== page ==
We're more committed to ODF than ever: SA government
Open standards are critical in ensuring that the South African government both avoids vendor lock-in and promotes democracy. This is according to South Africa’s minister of home affairs, Nosiviwe Mapisa-Nqakula.
In a prepared speech for the opening of the recent Second International ODF conference in Pretoria, Mapisa-Nqakula said that the department of home affairs was “forging ahead to make open standards a priority” to ensure future ability to process and share documents “using formats which have significant impact on the efficiency, interoperability and accessibility of public services”.
Highlighting the importance of interoperability the minister said that “the danger of poor interoperability between systems was highlighted following the tragic tsunami on the 26th of December 2004 when efforts in Thailand to rescue the injured and identify the dead were further frustrated by the lack of integration between the systems of different government agencies.”
The minister said that the choice of format used for the representation of documents in government was “absolutely critical” to ensure easy exchange and access to state and citizen information as well as being aligned with South Africa’s open source strategy.
“On the basis of the above we made the best rational and pragmatic choice available and specified that ODF – the Open Document Format – be used as the format for interoperability of government documents. This was specified in an amendment to our Minimum Interoperability Standard (MIOS).”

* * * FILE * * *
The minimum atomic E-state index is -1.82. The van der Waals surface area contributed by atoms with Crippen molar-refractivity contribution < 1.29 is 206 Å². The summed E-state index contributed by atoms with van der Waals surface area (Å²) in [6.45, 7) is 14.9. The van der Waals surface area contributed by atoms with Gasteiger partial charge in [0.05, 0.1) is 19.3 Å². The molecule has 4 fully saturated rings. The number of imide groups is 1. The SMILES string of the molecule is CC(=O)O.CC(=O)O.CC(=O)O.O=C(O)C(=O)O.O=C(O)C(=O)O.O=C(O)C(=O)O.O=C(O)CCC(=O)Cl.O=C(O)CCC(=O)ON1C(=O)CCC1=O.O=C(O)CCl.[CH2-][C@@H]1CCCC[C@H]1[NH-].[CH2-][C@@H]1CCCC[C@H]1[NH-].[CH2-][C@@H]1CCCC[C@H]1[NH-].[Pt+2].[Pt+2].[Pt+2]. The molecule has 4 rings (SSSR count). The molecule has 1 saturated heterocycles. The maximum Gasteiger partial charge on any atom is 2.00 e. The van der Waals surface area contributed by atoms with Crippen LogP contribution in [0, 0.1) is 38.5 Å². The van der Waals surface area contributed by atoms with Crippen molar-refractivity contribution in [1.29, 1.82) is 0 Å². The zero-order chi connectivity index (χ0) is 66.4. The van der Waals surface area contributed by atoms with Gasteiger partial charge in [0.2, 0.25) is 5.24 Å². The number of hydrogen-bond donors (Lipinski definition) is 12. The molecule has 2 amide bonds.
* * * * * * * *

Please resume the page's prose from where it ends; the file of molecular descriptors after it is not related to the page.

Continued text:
The minister also addressed the recent ISO approval process of Microsoft’s OOXML document format in which South Africa, through the department of science and technology, participated.
“South Africa was particularly frustrated by the acceptance by ISO of an overlapping document specification earlier this year. The ability and willingness of corporate private interests to dominate the multi-lateral, democratic process of consensus building within ISO has raised significant concerns, both here and abroad.
“South Africa appealed the process which was followed, and its outcome, together with India, Brazil and Venezuela. It is clear that, whilst we continue to engage with ISO through our national standards body, there is much which needs to be done to modernise and reform such international institutions to prevent such problems repeating.”
However, said Mapisa-Nqakula, “far from being deterred, our enthusiasm and commitment to open standards in general and ODF in particular, is stronger than ever. A benefit of gatherings such as this one, is that it provides the opportunity for organisations and state entities with a shared agenda to explore and create new opportunities for international collaboration in the increasingly important space of information standards.”
The minister’s speech was read by home affairs director general Mavuso Msimang as the minister was unable to attend. Thanks to Aslam Raffee for the text of the speech.